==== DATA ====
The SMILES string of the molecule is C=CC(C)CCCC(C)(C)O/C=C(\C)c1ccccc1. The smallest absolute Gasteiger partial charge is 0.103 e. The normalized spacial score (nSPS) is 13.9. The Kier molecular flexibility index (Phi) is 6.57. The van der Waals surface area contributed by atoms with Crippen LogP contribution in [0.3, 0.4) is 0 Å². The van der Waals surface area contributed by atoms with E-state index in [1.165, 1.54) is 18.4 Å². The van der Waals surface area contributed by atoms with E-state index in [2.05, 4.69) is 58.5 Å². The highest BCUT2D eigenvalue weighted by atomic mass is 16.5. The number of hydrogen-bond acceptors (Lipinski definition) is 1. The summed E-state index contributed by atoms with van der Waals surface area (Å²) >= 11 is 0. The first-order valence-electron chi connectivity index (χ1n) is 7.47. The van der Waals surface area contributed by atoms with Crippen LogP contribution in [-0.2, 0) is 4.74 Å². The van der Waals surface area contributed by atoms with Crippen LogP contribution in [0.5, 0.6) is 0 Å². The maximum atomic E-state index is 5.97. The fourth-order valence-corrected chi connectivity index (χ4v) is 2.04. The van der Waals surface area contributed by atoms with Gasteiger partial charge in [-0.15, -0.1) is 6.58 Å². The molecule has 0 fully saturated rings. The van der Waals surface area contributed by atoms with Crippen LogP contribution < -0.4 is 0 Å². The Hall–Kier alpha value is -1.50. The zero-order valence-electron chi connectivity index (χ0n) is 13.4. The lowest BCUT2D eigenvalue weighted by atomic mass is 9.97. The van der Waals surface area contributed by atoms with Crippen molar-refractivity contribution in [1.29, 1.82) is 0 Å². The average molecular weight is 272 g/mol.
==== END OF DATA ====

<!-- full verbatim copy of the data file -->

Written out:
The SMILES string of the molecule is C=CC(C)CCCC(C)(C)O/C=C(\C)c1ccccc1. The smallest absolute Gasteiger partial charge is 0.103 e. The normalized spacial score (nSPS) is 13.9. The Kier molecular flexibility index (Phi) is 6.57. The van der Waals surface area contributed by atoms with Crippen LogP contribution in [0.3, 0.4) is 0 Å². The van der Waals surface area contributed by atoms with E-state index in [1.165, 1.54) is 18.4 Å². The van der Waals surface area contributed by atoms with E-state index in [2.05, 4.69) is 58.5 Å². The highest BCUT2D eigenvalue weighted by atomic mass is 16.5. The number of hydrogen-bond acceptors (Lipinski definition) is 1. The summed E-state index contributed by atoms with van der Waals surface area (Å²) >= 11 is 0. The first-order valence-electron chi connectivity index (χ1n) is 7.47. The van der Waals surface area contributed by atoms with Crippen LogP contribution in [-0.2, 0) is 4.74 Å². The van der Waals surface area contributed by atoms with Crippen LogP contribution in [0.5, 0.6) is 0 Å². The maximum atomic E-state index is 5.97. The fourth-order valence-corrected chi connectivity index (χ4v) is 2.04. The van der Waals surface area contributed by atoms with Gasteiger partial charge in [-0.15, -0.1) is 6.58 Å². The molecule has 0 fully saturated rings. The van der Waals surface area contributed by atoms with Crippen LogP contribution < -0.4 is 0 Å². The Hall–Kier alpha value is -1.50. The zero-order valence-electron chi connectivity index (χ0n) is 13.4. The lowest BCUT2D eigenvalue weighted by atomic mass is 9.97. The van der Waals surface area contributed by atoms with Crippen molar-refractivity contribution in [1.29, 1.82) is 0 Å². The average molecular weight is 272 g/mol.